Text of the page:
Increasing emphasis has been placed on the use of socio-scientific issues (SSI) as the contexts for school science education in recent years. In order to implement a more effective SSI-based instruction, it is essential for science teachers themselves to have adequate ethical reasoning skills regarding SSIs. Hence, this study aimed to investigate Chinese high school biology teachers’ attitudes towards and ethical reasoning on the bioethical issue of assisted reproductive technology (ART). A survey was conducted with 59 high school biology teachers in Zhejiang province, Mainland China. Among the 59 participants, 20 are male teachers and 39 are female teachers. Nearly 50 % of the participants had a teaching experience of more than 10 years. An open-ended questionnaire was adopted as the main instrument for data collection in this study. The question was modified based on the instrument used in the international-level study of Macer (1994). This question required the participants to firstly make moral judgments on the use of ART in five situations (with sperm donation, with egg donation, include cryopreservation of embryos, involve surrogate mother, and the normal situation) and then provide with proper justifications. The four ethical frameworks (utilitarianism, rights and duties, autonomy and Virtue values) by Reiss (2008) were applied to analyze the patterns of the participants’ ethical reasoning on the ART. The findings indicated that the participants were relatively negative on the applications of this biotechnology with involving donated sperms, surrogacy and cryopreservation of embryos. The traditional Chinese ethical perspectives may contribute to such an attitude trend. This study also found that the participants used the utilitarian ethical frameworks more often than the other three frameworks of autonomy, rights and duties, and virtue ethics. The implications of this study are discussed.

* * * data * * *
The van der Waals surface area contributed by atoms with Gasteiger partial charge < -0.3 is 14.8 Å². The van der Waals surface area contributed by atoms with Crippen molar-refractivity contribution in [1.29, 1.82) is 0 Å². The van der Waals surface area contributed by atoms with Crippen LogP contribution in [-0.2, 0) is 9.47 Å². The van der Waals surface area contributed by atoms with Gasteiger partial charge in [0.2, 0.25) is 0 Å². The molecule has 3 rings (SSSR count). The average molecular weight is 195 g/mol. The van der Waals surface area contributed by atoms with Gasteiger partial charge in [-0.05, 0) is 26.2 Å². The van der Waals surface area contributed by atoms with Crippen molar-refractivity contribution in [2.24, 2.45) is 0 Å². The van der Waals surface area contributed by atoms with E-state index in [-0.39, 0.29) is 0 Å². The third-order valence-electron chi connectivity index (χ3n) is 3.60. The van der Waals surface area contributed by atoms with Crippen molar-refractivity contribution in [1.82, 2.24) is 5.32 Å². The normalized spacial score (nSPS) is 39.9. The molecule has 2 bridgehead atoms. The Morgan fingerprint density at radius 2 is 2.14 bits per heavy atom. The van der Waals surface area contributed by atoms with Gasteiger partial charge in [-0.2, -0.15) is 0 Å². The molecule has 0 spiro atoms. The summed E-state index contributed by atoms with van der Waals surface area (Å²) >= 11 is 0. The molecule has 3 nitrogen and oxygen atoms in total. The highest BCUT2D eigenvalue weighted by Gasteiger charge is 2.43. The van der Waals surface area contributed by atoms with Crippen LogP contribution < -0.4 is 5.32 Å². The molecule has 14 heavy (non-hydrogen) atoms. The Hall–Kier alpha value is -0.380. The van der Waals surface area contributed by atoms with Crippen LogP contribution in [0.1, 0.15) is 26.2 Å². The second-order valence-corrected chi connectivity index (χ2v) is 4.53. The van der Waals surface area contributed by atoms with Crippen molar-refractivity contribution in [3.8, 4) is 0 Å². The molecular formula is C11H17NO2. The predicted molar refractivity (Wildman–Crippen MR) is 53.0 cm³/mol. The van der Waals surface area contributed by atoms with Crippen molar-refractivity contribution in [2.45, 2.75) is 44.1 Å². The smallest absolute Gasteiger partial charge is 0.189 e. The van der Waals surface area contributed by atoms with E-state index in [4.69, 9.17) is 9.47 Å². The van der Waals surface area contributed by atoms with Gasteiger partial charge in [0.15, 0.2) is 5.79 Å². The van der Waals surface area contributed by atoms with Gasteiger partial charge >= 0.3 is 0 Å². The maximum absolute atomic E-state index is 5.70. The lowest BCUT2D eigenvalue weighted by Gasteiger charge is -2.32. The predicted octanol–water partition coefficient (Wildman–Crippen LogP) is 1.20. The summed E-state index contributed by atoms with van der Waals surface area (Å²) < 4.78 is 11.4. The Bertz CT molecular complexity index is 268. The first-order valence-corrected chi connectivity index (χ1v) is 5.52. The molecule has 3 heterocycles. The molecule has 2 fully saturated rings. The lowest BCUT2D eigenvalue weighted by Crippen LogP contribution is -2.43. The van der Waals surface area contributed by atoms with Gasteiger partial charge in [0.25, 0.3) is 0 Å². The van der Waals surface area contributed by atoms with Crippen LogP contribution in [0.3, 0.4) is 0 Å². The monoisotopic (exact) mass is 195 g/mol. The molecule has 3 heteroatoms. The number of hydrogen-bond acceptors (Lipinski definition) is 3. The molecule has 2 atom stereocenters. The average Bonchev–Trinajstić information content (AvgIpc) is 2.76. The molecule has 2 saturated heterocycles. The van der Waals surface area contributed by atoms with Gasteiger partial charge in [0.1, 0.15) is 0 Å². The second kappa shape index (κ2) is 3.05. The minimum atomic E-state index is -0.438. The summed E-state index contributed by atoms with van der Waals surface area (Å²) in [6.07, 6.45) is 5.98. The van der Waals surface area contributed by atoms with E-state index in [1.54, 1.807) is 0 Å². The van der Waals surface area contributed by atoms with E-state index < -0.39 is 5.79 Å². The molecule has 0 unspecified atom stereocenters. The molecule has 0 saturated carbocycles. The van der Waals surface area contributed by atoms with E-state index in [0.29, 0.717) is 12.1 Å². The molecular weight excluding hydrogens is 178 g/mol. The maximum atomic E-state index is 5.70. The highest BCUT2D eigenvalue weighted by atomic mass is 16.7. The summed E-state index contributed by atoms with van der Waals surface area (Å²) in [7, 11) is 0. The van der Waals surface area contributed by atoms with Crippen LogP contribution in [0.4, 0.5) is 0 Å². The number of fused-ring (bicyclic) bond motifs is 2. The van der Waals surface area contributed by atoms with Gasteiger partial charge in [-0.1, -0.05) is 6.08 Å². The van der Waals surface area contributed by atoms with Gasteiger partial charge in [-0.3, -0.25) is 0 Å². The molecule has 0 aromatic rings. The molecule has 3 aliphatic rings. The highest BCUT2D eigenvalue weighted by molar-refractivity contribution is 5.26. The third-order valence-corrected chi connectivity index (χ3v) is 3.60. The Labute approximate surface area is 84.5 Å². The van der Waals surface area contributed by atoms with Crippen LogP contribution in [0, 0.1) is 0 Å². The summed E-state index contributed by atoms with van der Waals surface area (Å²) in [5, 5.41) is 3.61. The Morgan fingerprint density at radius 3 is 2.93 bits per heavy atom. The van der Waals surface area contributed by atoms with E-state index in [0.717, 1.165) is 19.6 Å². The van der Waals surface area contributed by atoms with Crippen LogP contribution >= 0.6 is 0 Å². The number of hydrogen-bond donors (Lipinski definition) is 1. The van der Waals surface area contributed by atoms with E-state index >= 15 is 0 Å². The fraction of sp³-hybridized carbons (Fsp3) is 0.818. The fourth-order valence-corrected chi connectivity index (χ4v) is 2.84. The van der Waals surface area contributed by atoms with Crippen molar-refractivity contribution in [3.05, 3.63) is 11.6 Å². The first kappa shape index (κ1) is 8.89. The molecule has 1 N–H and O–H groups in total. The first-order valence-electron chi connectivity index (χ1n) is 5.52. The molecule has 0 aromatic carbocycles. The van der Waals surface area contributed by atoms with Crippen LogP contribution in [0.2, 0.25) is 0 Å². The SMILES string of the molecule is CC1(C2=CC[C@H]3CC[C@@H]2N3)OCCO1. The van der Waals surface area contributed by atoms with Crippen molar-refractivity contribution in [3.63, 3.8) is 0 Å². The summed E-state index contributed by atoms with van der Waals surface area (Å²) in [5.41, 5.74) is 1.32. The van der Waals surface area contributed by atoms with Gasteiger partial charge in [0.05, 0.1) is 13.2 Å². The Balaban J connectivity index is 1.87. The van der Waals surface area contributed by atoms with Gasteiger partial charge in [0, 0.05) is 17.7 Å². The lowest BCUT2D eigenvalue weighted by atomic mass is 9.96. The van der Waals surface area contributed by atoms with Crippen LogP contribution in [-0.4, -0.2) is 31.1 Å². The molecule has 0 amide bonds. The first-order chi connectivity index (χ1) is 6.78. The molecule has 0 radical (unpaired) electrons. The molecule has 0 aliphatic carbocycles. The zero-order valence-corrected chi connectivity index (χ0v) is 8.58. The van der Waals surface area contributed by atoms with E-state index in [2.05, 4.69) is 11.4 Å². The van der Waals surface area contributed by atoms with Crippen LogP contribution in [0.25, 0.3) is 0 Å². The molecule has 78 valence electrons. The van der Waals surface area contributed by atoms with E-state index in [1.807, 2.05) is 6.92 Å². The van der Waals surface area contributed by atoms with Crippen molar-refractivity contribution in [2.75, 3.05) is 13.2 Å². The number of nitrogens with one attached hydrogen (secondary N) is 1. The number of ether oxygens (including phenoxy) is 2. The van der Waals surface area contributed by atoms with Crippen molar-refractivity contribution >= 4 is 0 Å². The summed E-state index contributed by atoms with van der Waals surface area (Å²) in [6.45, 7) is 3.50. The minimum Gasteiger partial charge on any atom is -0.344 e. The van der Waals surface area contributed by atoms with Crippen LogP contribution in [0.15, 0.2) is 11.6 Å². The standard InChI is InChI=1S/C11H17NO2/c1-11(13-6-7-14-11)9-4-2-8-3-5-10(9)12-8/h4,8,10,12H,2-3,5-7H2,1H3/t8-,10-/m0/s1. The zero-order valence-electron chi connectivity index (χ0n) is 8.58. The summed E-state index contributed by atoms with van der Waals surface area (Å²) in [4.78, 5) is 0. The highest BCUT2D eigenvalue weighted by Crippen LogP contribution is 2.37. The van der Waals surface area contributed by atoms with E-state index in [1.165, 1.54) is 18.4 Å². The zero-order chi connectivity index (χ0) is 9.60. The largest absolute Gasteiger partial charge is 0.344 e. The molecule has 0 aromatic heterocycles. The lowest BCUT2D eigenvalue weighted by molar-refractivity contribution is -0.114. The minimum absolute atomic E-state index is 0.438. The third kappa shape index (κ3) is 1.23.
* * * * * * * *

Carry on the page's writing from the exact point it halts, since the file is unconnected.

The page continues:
|Publication status||Published - Aug 2016|